Beth Gray is an ambassador for the 45ForThe45th scheme, a movement dedicated to improving youth involvement in politics. The youth engagement organisation works on the premise of taking young people to work on the US Presidential Election to see if the UK could learn from the engagement levels of the USA, and see if we could replicate the levels of political excitement that candidates like Bernie Sanders created amongst the younger population.
“It isn’t that young people aren’t interested in politics, it’s that the political system isn’t interested in young people. Manifestos and public policy do not address the needs of young people and the system is structured in a complex and elitist manner as so to deter the engagement of the first-time voters. In the run up to GE, the government are doing little if anything to encourage the democratic involvement of the 18-24 age bracket.
“My experience with 45ForThe45th has been really eye-opening because it has demonstrated that young people really do care about our political system and are willing to spend their time to try and make a difference.”
The organisation produced a Legacy Report on their findings, siting education, social media and candidate accessibility as potential means of engaging younger and first-time voters.
Beth herself highlighted televised debates as an opportunity to actively engage with the political system, saying that seeing party leaders, rather than just reading about them, “provides an opportunity for politicians to reach out to the blank-slates, the first-time voters with no previous political ideology. These are the individuals who need aiding in becoming the democratically engaged citizens that can help in avoiding an apathetic future for our nation.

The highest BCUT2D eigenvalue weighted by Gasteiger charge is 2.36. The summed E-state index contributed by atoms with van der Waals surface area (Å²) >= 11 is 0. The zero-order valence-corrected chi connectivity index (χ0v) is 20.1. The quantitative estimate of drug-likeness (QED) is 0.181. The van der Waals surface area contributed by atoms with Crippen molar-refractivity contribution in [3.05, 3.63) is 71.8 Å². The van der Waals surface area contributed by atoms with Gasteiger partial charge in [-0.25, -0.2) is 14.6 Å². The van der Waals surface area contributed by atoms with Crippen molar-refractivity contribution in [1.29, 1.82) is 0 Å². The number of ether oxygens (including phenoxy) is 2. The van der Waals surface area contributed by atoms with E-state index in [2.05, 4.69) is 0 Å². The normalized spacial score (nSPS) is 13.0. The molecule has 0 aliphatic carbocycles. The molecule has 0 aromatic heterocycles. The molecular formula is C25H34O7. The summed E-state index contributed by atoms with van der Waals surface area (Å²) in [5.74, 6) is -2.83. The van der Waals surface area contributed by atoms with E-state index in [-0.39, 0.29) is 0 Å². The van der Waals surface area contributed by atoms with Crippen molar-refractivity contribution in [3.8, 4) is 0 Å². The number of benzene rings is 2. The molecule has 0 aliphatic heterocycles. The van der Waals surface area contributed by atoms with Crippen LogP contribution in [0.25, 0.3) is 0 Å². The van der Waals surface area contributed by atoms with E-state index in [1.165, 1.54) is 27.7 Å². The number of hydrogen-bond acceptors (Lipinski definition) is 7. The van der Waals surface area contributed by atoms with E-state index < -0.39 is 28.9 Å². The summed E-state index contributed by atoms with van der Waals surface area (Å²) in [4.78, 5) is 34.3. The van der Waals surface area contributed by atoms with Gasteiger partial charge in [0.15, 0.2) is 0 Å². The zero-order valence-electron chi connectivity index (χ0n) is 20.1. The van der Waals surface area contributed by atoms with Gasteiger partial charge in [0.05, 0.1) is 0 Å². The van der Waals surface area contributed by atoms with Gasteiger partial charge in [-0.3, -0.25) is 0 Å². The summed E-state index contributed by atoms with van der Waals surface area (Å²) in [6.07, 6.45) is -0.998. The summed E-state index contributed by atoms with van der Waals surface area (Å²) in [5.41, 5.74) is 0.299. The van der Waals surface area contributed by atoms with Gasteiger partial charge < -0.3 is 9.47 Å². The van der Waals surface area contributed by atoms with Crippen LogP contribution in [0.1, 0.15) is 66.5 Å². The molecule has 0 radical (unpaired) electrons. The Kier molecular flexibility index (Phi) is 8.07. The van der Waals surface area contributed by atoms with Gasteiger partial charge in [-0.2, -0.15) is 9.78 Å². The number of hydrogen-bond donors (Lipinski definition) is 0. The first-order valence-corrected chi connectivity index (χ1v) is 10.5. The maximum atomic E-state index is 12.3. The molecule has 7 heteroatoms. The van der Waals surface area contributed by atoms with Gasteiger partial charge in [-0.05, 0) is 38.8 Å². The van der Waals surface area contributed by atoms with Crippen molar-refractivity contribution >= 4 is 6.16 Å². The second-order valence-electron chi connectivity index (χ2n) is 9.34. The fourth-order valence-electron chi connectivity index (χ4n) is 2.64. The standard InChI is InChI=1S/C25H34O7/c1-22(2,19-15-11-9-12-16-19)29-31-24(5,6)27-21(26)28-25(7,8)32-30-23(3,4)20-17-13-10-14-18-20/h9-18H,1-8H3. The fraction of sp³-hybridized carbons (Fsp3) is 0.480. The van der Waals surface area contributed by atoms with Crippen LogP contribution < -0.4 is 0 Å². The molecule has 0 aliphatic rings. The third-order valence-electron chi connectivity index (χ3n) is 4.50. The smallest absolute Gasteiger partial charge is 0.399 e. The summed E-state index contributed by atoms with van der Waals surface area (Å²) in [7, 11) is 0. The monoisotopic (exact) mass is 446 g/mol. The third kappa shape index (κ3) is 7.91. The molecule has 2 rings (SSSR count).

“One only has to look to our transatlantic neighbours to see the impact and success of leadership debates in engaging potential voters, with over 80 million individuals tuning into each of the three US Presidential debates.” At this point, both Theresa May and Jeremy Corbyn have refused to participate in such debates.
By not engaging younger voters, parties are missing out on an as-of-yet non-partisan voting class. Whether political parties will capitalise on this shift in young people towards more pronounced political engagement is uncertain, but it is clear that the current political landscape could be set to change if they do.
We spoke to UEA students to see if they thought the current government and political parties are doing enough to engage youth voters.
You can register to vote in the 2017 General Election by visiting the gov.uk website, or clicking here.